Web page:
In my post about aggressive driving, I mentioned that particular species of economic reasoning that holds you are less safe if you wear seat belts, because you will drive more recklessly—you diminish your incentive to be careful by having taken safety procautions earlier. Steven Landsburg makes that classic case in the first chapter of The Armchair Economist. Mark Thoma has another example here, where he links to a study that reveals “Cyclists who wear helmets are more likely to be knocked off their bicycles than those who do not, according to research. Motorists give helmeted cyclists less leeway than bare-headed riders because they assume that they are more proficient. They give a wider berth to those they think do not look like ‘proper’ cyclists, including women, than to kitted-out ‘lycra-clad warriors.’ ” Tyler Cowen takes the opportunity to remind readers of the Tullock Effect, which argues that the most important safety device one could add to a car is a spike mounted on the steering wheel pointed at the driver’s heart.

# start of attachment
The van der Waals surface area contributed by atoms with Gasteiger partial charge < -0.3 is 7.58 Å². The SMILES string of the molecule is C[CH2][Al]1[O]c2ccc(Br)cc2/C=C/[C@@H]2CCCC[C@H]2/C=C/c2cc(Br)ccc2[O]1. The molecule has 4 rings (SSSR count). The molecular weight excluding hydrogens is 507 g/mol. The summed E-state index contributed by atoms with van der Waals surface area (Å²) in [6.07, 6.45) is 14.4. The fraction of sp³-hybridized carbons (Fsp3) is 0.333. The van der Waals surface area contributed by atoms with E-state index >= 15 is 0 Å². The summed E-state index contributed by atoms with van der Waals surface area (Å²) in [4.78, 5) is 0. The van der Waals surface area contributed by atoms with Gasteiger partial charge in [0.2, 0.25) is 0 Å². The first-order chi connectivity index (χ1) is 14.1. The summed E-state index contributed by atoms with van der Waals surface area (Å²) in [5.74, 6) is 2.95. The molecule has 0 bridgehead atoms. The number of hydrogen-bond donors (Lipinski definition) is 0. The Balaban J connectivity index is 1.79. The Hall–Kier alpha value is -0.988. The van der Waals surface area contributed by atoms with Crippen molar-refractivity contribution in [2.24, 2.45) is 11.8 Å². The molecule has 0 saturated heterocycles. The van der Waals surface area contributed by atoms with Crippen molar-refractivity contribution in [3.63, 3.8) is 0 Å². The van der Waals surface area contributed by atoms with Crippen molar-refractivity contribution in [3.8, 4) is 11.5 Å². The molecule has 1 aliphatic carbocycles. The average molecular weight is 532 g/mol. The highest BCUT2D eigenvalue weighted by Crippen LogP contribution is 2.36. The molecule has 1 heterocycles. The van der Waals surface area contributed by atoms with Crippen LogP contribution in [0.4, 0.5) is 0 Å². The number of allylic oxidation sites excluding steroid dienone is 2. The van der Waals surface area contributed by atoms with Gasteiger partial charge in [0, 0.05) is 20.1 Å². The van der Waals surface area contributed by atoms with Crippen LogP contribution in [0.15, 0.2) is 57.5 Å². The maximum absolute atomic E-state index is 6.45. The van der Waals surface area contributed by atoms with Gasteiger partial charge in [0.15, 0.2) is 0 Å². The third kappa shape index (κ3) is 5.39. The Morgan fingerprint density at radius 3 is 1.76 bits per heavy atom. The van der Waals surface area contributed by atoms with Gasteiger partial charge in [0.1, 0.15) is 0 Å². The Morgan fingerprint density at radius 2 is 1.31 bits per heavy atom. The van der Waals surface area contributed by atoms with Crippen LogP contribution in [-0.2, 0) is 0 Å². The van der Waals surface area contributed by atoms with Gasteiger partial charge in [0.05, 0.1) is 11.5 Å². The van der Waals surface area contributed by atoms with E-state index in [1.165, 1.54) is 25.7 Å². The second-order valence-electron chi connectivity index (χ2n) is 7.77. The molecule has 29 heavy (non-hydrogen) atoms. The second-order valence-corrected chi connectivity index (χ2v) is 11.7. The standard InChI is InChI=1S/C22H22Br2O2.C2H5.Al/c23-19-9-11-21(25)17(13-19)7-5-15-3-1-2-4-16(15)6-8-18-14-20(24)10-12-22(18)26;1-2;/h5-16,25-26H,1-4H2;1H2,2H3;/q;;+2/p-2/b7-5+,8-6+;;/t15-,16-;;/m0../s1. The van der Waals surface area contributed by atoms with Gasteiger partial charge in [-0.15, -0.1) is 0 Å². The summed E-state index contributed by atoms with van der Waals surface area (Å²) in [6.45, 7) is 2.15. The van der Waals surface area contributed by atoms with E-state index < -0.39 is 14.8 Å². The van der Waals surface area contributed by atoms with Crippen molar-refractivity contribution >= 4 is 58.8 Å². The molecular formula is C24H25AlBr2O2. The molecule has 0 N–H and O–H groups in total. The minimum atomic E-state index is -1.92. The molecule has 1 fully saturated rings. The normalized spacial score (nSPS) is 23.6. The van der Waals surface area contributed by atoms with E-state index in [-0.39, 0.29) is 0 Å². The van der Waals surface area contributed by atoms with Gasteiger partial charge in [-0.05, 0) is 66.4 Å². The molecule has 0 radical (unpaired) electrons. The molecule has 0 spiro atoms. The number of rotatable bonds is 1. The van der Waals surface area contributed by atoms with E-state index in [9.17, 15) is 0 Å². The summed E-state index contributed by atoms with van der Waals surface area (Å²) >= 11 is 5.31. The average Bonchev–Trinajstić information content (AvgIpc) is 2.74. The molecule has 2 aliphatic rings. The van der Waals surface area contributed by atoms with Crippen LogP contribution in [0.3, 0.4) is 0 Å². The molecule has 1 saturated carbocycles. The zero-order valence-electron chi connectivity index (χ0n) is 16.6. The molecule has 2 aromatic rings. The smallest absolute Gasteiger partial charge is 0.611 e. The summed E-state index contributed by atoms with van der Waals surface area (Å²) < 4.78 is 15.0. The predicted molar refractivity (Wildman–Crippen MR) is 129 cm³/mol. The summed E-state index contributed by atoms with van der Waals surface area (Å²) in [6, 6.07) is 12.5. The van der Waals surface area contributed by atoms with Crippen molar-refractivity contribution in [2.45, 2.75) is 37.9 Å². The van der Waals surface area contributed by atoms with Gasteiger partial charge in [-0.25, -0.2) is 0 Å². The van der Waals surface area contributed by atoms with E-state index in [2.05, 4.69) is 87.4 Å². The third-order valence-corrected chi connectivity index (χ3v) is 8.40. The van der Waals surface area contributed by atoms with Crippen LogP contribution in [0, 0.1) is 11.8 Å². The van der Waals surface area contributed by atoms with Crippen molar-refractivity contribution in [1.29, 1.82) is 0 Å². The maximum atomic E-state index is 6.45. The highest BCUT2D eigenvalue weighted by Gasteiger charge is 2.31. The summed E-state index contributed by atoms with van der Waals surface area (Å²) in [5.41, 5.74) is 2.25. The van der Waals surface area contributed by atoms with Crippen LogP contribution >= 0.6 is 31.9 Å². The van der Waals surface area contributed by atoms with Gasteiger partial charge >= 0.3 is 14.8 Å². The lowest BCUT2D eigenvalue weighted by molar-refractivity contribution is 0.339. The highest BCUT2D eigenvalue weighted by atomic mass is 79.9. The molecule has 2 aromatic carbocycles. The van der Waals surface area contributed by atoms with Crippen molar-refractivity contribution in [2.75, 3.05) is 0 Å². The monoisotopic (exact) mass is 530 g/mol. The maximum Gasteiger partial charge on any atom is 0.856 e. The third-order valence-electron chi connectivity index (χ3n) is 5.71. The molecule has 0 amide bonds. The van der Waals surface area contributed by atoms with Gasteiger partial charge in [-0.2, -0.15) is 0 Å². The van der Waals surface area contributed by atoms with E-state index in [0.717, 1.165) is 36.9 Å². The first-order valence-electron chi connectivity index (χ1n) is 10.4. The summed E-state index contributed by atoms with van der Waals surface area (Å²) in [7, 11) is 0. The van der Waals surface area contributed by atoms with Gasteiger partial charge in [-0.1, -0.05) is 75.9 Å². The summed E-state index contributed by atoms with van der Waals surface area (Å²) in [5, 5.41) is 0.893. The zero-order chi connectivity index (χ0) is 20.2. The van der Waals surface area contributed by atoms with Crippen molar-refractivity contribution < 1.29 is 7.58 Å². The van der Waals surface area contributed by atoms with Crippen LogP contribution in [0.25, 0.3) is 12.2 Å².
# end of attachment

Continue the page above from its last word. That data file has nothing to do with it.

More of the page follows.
This is precisely the sort of economic thinking that non-economists find baffling, if not repellant, because it seems smugly contrarian, mimicking the perversity tropes that Alfred Hirschman has identified as the hallmarks of reactionary rhetoric. Not only do helmets not make you safer, they put you at greater risk. When you make your silly little attempts at affecting what will happen to you, you actually undermine yourself. But economists aren’t typically reactionaries. They seem to prefer to see themselves as radical truth-tellers, burning away clouds of rationalization and demogoguery to reveal the consequences of incentives at work. But I wonder if there isn’t some kind of risk compensation going on for economists themselves, snug in the safety of their own mathematical models, protecting from the ambiguities in the world that they have rendered invisible.
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